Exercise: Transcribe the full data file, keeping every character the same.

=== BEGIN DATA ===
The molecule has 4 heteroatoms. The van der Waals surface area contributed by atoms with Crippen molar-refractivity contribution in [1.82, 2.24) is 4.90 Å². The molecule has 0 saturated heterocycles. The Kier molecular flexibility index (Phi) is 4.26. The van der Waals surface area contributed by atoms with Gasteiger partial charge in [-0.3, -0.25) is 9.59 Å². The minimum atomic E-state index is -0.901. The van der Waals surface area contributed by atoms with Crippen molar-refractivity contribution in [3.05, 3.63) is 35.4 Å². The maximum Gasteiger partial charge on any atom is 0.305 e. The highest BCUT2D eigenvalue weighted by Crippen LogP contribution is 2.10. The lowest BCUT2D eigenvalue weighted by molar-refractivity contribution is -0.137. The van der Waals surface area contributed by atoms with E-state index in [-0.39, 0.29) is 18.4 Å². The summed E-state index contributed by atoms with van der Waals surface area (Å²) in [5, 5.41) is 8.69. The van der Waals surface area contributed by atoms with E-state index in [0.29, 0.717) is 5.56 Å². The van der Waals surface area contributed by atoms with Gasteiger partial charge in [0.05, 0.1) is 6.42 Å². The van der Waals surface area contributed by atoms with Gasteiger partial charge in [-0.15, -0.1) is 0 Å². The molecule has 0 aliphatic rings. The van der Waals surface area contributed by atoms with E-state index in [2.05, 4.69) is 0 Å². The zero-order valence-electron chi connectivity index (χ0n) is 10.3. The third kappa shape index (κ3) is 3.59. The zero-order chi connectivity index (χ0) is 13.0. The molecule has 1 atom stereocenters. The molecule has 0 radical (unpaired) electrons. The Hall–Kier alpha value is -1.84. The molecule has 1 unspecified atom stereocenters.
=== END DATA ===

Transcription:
The molecule has 4 heteroatoms. The van der Waals surface area contributed by atoms with Crippen molar-refractivity contribution in [1.82, 2.24) is 4.90 Å². The molecule has 0 saturated heterocycles. The Kier molecular flexibility index (Phi) is 4.26. The van der Waals surface area contributed by atoms with Gasteiger partial charge in [-0.3, -0.25) is 9.59 Å². The minimum atomic E-state index is -0.901. The van der Waals surface area contributed by atoms with Crippen molar-refractivity contribution in [3.05, 3.63) is 35.4 Å². The maximum Gasteiger partial charge on any atom is 0.305 e. The highest BCUT2D eigenvalue weighted by Crippen LogP contribution is 2.10. The lowest BCUT2D eigenvalue weighted by molar-refractivity contribution is -0.137. The van der Waals surface area contributed by atoms with E-state index in [-0.39, 0.29) is 18.4 Å². The summed E-state index contributed by atoms with van der Waals surface area (Å²) in [5, 5.41) is 8.69. The van der Waals surface area contributed by atoms with E-state index in [0.29, 0.717) is 5.56 Å². The van der Waals surface area contributed by atoms with Gasteiger partial charge in [0.05, 0.1) is 6.42 Å². The van der Waals surface area contributed by atoms with Gasteiger partial charge in [-0.15, -0.1) is 0 Å². The molecule has 0 aliphatic rings. The van der Waals surface area contributed by atoms with E-state index in [2.05, 4.69) is 0 Å². The zero-order valence-electron chi connectivity index (χ0n) is 10.3. The third kappa shape index (κ3) is 3.59. The zero-order chi connectivity index (χ0) is 13.0. The molecule has 1 atom stereocenters. The molecule has 0 radical (unpaired) electrons. The Hall–Kier alpha value is -1.84. The molecule has 1 unspecified atom stereocenters.